The artist asks whether a book can indeed be an exhibition, and whether it can simultaneously be the catalogue of its exhibition, thus inhabiting several roles and becoming an object that escapes definition. The creation of a book is often associated with recording, documentation and editing until it arrives at a satisfactory form; Singh approaches these in an unconventional manner:
The key to this work was the editing, to make a set of images that, even if they spanned thirty years and came from very different contexts, was held together by their tonal quality. I have finally learned to listen to the tone of images, rather than edit by content.
“Book Object” has previously been exhibited at Giorgio Mastinu Fine Art, Venice (2015), Arts & Sciences, Tokyo (2015) and Dhaka Art Summit (2016).
Museums within a museum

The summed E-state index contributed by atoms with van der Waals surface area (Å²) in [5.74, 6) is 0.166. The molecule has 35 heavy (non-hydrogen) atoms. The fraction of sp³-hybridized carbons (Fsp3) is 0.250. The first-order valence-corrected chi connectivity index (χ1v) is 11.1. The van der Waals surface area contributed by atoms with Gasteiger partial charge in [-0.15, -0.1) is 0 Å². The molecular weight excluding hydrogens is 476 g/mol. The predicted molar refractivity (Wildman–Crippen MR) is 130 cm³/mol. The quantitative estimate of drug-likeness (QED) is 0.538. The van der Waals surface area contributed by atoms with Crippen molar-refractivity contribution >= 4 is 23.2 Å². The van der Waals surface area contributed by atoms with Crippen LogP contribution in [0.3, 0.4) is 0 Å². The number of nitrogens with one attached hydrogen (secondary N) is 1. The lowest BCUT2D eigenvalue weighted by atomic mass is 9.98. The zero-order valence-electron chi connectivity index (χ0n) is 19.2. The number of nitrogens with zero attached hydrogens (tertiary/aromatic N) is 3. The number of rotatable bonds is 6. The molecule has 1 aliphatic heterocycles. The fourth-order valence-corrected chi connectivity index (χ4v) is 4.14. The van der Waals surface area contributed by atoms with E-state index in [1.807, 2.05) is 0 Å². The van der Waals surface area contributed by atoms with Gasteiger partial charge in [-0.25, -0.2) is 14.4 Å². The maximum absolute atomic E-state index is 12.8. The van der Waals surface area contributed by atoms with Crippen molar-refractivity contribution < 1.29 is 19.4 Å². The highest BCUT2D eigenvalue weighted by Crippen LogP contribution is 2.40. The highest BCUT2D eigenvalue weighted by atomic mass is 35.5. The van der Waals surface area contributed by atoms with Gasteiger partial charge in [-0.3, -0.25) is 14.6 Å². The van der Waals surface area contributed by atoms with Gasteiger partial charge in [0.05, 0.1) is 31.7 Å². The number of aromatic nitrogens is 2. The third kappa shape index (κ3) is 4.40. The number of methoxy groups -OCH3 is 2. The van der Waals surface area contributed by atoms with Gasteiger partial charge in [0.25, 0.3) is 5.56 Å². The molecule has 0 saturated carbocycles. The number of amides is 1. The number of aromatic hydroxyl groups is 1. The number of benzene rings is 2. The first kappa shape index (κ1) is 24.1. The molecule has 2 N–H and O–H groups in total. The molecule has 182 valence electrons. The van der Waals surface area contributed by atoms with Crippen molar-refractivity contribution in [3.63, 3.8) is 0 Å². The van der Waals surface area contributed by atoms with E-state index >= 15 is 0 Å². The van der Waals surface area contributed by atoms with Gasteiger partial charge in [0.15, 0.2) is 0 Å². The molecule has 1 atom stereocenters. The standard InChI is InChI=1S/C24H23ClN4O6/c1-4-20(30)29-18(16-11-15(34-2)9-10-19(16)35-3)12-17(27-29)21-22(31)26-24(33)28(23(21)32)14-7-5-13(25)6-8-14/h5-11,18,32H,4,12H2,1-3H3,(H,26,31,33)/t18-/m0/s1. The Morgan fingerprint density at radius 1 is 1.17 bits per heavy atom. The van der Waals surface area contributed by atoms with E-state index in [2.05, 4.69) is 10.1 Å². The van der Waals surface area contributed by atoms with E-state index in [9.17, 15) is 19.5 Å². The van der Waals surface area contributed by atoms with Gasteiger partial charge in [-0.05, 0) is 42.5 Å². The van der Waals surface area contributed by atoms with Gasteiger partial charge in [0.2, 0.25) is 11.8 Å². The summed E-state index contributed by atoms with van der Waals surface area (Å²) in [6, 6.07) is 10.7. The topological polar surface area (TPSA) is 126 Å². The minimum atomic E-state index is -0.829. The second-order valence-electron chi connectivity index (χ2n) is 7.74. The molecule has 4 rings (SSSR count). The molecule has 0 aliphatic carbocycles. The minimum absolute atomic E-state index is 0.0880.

In “Conversation Chambers: Museum Bhavan”, curated by Roobina Karode at Kiran Nadar Museum of Art (KNMA) in New Delhi until 30 April 2016, Singh displays the photobook on a larger, more flexible scale. Referred to as “a living exhibition that will wax and wane with the lunar cycle” in the press release, it is a unique exercise in curation that has previously been shown at the Museum fur Moderne Kunst, Frankfurt (2014), as well as in London and Chicago. Photographs spanning the entirety of Singh’s career are grouped and displayed in custom-made wooden structures – which she calls museums – that are moveable, restructurable, and also contain storage space for extra framed images.